25 Days – Book 24: Marguerite’s Christmas

I have saved a very lovely and exciting new book for this Christmas Eve post. I spied this one a few months back at a book conference and have been waiting to finally have a chance to see and review it. Originally printed in Canada in 2013, this book has finally made its way to the U.S. thanks to the wonderful Enchanted Lion Books. It is a unique, endearing, slightly bizarre story about an elderly woman spending Christmas Eve in her home. Here is Marguerite’s Christmas by India Desjardins, illustrated by Pascal Blanchet, 2015.

Let me start out by saying I love the form of this book. No dust jacket, uncoated paper, lots of white space and extra long page length – this book caught my eye very swiftly. And the illustrations are gorgeous, starting with even the end papers and title page.

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The story opens with two, beautiful, wordless spreads. We are silently introduced to a very snowy neighborhood and charming houses with neighbors wandering about amicably and waving to one another. Then we have a very clever line on the following spread, holding lots of mystery and setting the tone perfectly.

“Marguerite Godin would be happy if she never had to set foot outside her house ever again.”

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From that point on, we are mainly inside Marguerite’s home, occasionally peering out; but learning about her and her worldview in her old age. Marguerite does not dislike Christmas, we are told. But her memory is failing her, and she is easily exhausted, and she has released her children to celebrate in their own manner without worrying about their aging mother.

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She had given up hosting when her hands failed to remain steady, and soon after her husband had passed, followed by many friends. Her time was coming and she knew it. So she stayed in the house, to avoid falling and any other treachery that might befall a frail, natural target as herself.

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I’m going to pause in my recap for a moment to voice some thoughts. I opened this review by calling the book unique and slightly bizarre because, well, as you can see, the storyline is not your typical fare in picture books. Nor is the protagonist. It is very rare to see an elderly main character in a picture book, and even more rare to discuss their frailty and coming demise.

But I pause to say, don’t give up on this book. One, it is stunning. I am only picturing a handful of spreads, but they are all gorgeous and intriguing. Pascal Blanchet is a truly captivating artist and the compositions are marvelous!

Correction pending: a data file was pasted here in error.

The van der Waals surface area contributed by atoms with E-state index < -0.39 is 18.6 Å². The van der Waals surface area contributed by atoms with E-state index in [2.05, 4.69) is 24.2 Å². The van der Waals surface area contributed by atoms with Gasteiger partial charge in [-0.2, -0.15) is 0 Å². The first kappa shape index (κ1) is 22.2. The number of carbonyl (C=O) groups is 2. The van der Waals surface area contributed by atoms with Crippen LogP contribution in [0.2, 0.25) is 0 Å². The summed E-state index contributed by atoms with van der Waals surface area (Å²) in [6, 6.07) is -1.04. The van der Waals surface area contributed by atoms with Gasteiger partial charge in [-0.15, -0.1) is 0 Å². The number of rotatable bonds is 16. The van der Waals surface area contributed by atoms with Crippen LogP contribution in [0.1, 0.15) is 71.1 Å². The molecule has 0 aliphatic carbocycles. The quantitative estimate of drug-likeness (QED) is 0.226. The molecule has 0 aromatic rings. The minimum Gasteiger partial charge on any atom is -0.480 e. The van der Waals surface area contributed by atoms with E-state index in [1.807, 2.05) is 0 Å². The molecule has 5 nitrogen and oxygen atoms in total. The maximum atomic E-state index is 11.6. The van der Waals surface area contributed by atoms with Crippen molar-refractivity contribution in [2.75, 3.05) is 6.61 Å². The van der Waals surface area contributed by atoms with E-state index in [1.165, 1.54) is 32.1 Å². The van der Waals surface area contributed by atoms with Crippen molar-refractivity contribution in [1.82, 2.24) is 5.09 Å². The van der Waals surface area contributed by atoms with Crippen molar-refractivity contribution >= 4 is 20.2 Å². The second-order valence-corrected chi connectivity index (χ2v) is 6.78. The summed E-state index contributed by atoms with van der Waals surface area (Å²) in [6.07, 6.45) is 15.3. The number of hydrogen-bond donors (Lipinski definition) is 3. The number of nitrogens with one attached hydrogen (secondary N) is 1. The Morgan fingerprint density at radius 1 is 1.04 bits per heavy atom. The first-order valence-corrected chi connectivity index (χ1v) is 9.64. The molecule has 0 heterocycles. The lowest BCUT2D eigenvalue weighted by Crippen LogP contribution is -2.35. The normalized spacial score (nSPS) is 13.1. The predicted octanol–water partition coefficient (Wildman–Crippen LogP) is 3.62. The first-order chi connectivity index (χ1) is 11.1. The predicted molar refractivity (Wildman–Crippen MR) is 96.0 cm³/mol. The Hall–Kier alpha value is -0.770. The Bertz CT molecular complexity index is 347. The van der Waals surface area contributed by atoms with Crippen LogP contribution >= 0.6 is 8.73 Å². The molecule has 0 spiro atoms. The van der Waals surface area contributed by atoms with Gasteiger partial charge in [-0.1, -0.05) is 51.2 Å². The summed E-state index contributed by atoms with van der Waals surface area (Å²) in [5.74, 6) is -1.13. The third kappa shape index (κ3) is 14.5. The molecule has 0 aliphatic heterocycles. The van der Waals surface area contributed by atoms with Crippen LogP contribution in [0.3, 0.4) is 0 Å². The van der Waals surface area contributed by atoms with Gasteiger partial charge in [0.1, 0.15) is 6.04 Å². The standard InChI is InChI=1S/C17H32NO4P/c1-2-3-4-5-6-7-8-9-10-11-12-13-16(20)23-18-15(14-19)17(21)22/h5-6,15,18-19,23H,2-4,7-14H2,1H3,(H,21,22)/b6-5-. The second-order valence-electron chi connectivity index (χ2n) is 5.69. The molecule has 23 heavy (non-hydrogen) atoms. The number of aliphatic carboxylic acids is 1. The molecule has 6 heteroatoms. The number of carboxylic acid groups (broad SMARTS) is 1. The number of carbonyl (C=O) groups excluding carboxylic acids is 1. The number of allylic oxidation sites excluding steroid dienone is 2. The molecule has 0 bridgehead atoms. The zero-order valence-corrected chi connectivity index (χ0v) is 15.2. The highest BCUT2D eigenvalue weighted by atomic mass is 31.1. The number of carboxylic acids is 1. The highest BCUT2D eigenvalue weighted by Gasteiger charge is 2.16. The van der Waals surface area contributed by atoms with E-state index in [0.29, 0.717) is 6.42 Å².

Secondly, the tone of this book is perfect. There is honesty, a side of pessimism, and some very real elderly personality in the narration of the story. Spend a bit of time with any elderly person like Marguerite and you’ll recognize a similar perspective to her story. And you might understand your elderly acquaintances a bit more too.

Lastly on this note, there is quite a bit of dry, subtle humor here. Little details in the text and especially the images lighten the mood often and also make you smirk a bit. Stick with Marguerite. She needs the company and you need her story more than you realize.

Back to her Christmas story, Marguerite has highlighted the best shows to watch on this holiday eve, and is quite looking forward to it with her frozen dinner. But then the evening changes.

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Car noises, followed by her doorbell and Marguerite works herself into a fair panic. Death must be here for her. She peeks out to discover a family skidded off the road. They must need her phone, or they might be there to rob her. She has a lengthy conversation with herself and finally decides to help, in very small, careful ways.

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The evening progresses with very little contact between her and the family, and yet, Marguerite is changed. There is much more to this story, but I dare not give it away any further. It is tender and gently heart-wrenching. It is one of those books that I know interacts differently with adults and kids. While I am almost brought to tears with love and care for this lonely woman who reminds me so much of several people I have known; my daughter delights in the story too without even batting an eye.

A book like this with its length and more “mature” content if you can call it speaks very clearly to a point I love to harp on: picture books are not only for children. I would not hesitate to read this story to children and definitely recommend it to adults as well. It is long, yes. And there may be things that children don’t catch, but really, how many times do you have to see or read something before you catch everything. It is a perfect, beautiful, soft climax story just right for a holiday reading.

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